Saturday, Sept. 30, 2006 The Kwajalein Hourglass 4 3D Research meteorologists providesome answers to questions, myths El Ni o is a storm or tropical cyclone False El Nio (Spanish for “the Christ Child”) is a phenomenon which takes place in the Pacific Ocean about every 3 to 10 years. When El Nio occurs, it is because the air circulation between the eastern and western Paci c Ocean changes. In a normal situation, easterly trade winds continually push warm water on the surface of the ocean westward, keeping the eastern Paci c temperatures a bit cooler. During an El Nio, the easterly trade winds weaken or even reverse, allowing the warm water to slosh back toward the eastern Paci c, resulting in warmer than normal sea surface temperatures over the eastern Paci c. Because sea surface temperature plays a signi cant role in weather patterns, a strong El Nio event can cause droughts, ooding, and increased storm frequency. Furthermore, these changes can have a ripple effect, in uencing sheries, agriculture, and even the global economy. Hurricanes and typhoons are the same beast True. Hurricanes and typhoons are both tropical cyclones with similar characteristics but different origins. Both events form between the tropical latitudes of 5 and 20 degrees; called hurricanes over the Atlantic Ocean as well as the east and central Paci c, and typhoons over the west Paci c Ocean. Different regions of the world have other names for tropical cyclones, such as “Willy-Willy” in Australia, and “Baguio” in the Philippines. Whatever you call them, storms that reach this magnitude are dangerous and can create considerable damage with storm surges and destructive winds over 74 mph (64 knots). Patrick Chan S t r o n g s t o r m w i n d s f r o m t h e s a m e s t o r m r i p p e d t h e w a l l f r o m t h i s w a r e h o u s e o n K w a j a l e i n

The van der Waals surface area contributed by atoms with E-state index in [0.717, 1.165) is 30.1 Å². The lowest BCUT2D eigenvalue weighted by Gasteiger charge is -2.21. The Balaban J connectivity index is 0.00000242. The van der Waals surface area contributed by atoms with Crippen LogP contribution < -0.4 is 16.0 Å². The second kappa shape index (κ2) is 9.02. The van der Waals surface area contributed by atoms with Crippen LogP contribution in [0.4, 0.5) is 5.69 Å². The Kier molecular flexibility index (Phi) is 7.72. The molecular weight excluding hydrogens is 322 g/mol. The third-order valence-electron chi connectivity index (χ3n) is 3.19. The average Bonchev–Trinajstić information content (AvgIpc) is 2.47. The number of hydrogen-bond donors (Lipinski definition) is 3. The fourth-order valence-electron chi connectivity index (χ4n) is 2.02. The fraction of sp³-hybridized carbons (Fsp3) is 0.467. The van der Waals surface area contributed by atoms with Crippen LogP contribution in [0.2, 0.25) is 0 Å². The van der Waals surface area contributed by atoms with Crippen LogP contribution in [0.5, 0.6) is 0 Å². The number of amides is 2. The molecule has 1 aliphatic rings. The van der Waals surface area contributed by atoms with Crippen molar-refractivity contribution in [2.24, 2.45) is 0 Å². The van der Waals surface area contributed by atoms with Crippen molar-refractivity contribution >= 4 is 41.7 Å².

The Kwajalein Hourglass Saturday, Sept. 30, 2006 5See WEATHER, Page 6 A rainy day commute is a common occurrence for Kwajalein residents W e a t h e r m y t h s We do not get lightning in the tropics. False. Lightning is a necessary component of every thunderstorm. Thunderstorms form when clouds grow to great heights due to strong vertical air movement. If the cloud builds to a height where temperatures are below freezing, ice crystals will form in the cloud tops. Ice and liquid water are electrically charged, but they are charged oppositely. It is believed that the interaction between liquid water drops and ice crystals leads to charge separations within the cloud. When the electric potential that results from the charge separation grows large enough, it will discharge (to the ground, ocean, air, another cloud, or even within its own cloud) – seen to us as a ash of light in the sky. Two-thirds of all thunderstorms occur in the tropics; however thunderstorms rarely occur over the oceans in any part of the world, including here in the Paci c. Over the oceans, stable temperatures and a lack of land features, which help to lift the air, fail to create strong enough updrafts to lift liquid water above the freezing level. If liquid water drops cannot interact with ice crystals, the charge separation realized is usually not suf cient to produce lightning. On Kwajalein, we experience only 12 thunderstorm days a year. For those of you who were not awakened, our last major thunderstorm occurred around 2 a.m. on July 21. Lightning sensors detected 22 lightning strikes in the vicinity of Kwajalein Island. According to long-time residents, it was one of the loudest and most visually impressive storms in recent memory. It’s hot in the tropics Ok, so maybe this is not a legitimate weather myth, but it was a concern I had before moving here. Of course it’s true, but sometimes it can be even hotter at higher latitudes. Although temperatures around the atoll seldom reach 90 degrees, when you factor in humidity, the heat index routinely approaches 100 degrees, making it feel much hotter. However, during the summer months in certain regions of the continental U.S., heat waves can push the heat index well into the hundreds. On Aug. 3, the heat index for much of The Marine Department synchrolift shows damage suffered during a storm in December. A s t r o n g E l N i o e v e n t c a n c a u s e A strong El Nio event can cause d r o u g h t s o o d i n g a n d i n c r e a s e d s t o r m droughts, ooding, and increased storm f r e q u e n c y F u r t h e r m o r e t h e s e c h a n g e s frequency. Furthermore, these changes c a n h a v e a r i p p l e e f f e c t i n u e n c i n g can have a ripple effect, in uencing s h e r i e s a g r i c u l t u r e a n d e v e n sheries, agriculture, and even t h e g l o b a l e c o n o m y the global economy. Jeff Meekins S t r o n g s t o r m w i n d s f r o m t h e s a m e s t o r m r i p p e d t h e w a l l Strong storm winds from the same storm ripped the wall f r o m t h i s w a r e h o u s e o n K w a j a l e i n from this warehouse on Kwajalein. The last major thunderstorm occurred around 2 a.m. on July 21. Lightning sensors detected 22 lightning strikes in the vicinity of Kwajalein Island. According to long-time residents, it was one of the loudest and most visually impressive storms in recent memory.